The record indicates that Mr. Wiggins was confused about the role of the grand jury. He asked why he was there if Defendant had been found guilty by the grand jury. Mr. Wiggins did not say, as inferred in Defendant’s brief, that persons indicted by a grand jury were guilty.
Defense counsel’s and Mr. Wiggins’ voir dire discussion was thus:
MR. METHVIN: Okay. Mr. Wiggins, right in front of you. What do you. . .same question to you about allowing. . .convicting 1 innocent man, and letting 11 go free. What [do] you think is worst [sic]:
MR. WIGGINS: I’d be sick either way. But sending 11 free, I wouldn’t. . . no way.
MR. WIGGINS: And I feel that if I was in the jury. And that one innocent. . .then, you didn’t do your job to proven [sic] guilty. . .prove him innocent.
. . . .
MR. METHVIN: . . . Do I have to prove my client innocent?
MR. WIGGINS: Well, I believe they are innocent until proven guilty, but if 12 have already. . .them [sic] 12 say he was guilty, and then. . . I don’t know, I feel like you would have to prove him to be innocent.
MR. METHVIN: Okay. So, you would expect me to produce evidence. . .
MR. WIGGINS: That he was innocent.
MR. METHVIN: . . .at the closing [of the] states case?
MR. METHVIN: Okay. And if I didn’t, you’d hold that against me? My client?
MR. WIGGINS: If [sic] didn’t do it. . .I mean, he would have to still prove his case, the State.
Following the defense counsel’s questioning, the State addressed Mr. Wiggins and explained the role of the grand jury as opposed to the jury selection Mr. Wiggins was participating in at the time.
MR. HARRINGTON: . . .Uh, going back to the indictment question, now Mr. Wiggins. If I told you that there are two types of juries in Louisiana, one is a grand jury, and that’s an accusatory type (inaudible). They decide whether or not to charge someone with a crime or not. And then there is a patent jury, which is what y’all are here for today, which is fact finding is the time [sic] guilty or not guilty on Melissa [sic] crime. So, two different types of bodies. And, so, does that change in town [sic] on that issue any?
MR. WIGGINS: Uh, yeah (inaudible, away from microphone.)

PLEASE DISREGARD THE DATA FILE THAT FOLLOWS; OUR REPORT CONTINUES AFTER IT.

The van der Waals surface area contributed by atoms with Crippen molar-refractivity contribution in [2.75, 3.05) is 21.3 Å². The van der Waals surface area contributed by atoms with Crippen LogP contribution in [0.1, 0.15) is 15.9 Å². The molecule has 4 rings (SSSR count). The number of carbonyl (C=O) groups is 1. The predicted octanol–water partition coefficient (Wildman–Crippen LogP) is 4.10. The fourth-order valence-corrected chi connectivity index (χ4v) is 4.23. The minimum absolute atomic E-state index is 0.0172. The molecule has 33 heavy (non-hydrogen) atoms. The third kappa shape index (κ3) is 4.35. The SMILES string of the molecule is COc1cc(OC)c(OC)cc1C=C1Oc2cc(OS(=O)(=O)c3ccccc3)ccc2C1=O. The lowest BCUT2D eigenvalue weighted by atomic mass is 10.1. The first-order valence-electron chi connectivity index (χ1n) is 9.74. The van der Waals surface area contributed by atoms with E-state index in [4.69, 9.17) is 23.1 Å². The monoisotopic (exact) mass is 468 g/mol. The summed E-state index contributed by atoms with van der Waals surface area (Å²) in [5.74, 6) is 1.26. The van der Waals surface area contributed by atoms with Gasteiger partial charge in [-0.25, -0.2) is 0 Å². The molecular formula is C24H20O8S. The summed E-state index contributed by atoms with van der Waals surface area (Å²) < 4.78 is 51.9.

MR. HARRINGTON: Okay. So, you would not be inclined to give us grand jury indictment, if that’s the only. . .what got us here?
MR. WIGGINS: Yeah. . .yes sir.
MR. HARRINGTON: Okay. And you talked a lot about the defendant not putting on evidence or maybe putting on evidence or. . .the judge will instruct you that the defendant does not have to put on evidence, and that you can’t hold that against him. Would you follow the law? Or that instruction by the judge?
MR. WIGGINS: Yes sir.
Later, the trial court addressed Mr. Wiggins:
THE COURT: And Mr. Wiggins? I don’t care what your answer is, but I just want to explore the inconsistencies, okay?
THE COURT: Between what was said to Mr. Methvin and what was it to Mr. Harrington. So, if the Court instructed you that. The bill of indictment is not evidence, and cannot be considered as evidence. It is simply the vehicle that the law requires to get this matter to court. Would you accept that, Sir?
MR. WIGGINS: I would.
THE COURT: Okay. And previously, you answered yes to the role of the jury is to decide what facts have been proven or not proven. The State must prove the guilt of the accused, beyond a reasonable doubt. The defendant begins the trial with a clean slate. The mere fact of a charge means nothing in terms of evidence. The defendant is presumed to be innocent, can you accept this as law and hold the State to its burden of proof and give the defendant the presumption of innocence?
THE COURT: So, do you understand, sir? The inconsistencies in the answers that you are giving at this point?
The trial court stated that “Mr. Wiggins was sufficiently rehabilitated. And that he was clearing [sic] his answers that he understood that the indictment was not evidence[.]” We agree with the trial court. The trial court did not err when it denied Defendant’s cause challenge. Mr. Wiggins was of the impression that a grand jury indictment was a statement of guilt and was confused as to what would have been his responsibilities if he was selected to be a juror. As noted above, “[a]n opinion or impression as to the guilt or innocence of the defendant shall not of itself be sufficient ground of challenge to a juror, if he declares, and the court is satisfied, that he can render an impartial verdict according to the law and the evidence.” La.Code Crim.P. art. 797.
Lykeisha Marshall:
Ms. Marshall testified during voir dire that she had a two-month-old child at home. During questioning by defense counsel, Ms. Marshall explained that she was concerned because she had a doctor’s appointment for her infant on the following Wednesday. She also stated that she worked five days a week and that, at the time, she shared a vehicle with her mother, and the vehicle was currently out of commission. Later, the trial court asked Ms. Marshall if she could make further arrangements for transportation if she were selected as a juror and Ms. Marshall answered, “I can try.”
Defense counsel based his challenge for cause on the reason that “she would be unable to concentrate fully upon deliberations given outside concerns and giving [sic] the youth of the child and the fact that she did not have what sounded like contingency plans available for her.” The trial court denied the challenge, stating that “[w]hen asked Ms. . . when the Court asked Ms. Marshall about her child, she did say that she could make arrangements.” Id. While Ms. Marshall expressed concern about a doctor’s appointment for her child the following week, nothing Ms. Marshall said indicated that she would not be able to deliberate because she would be too concerned about her child. Ms. Marshall’s problem was transportation. Otherwise, Ms. Marshall did not indicate bias, prejudice, or an inability to follow the law.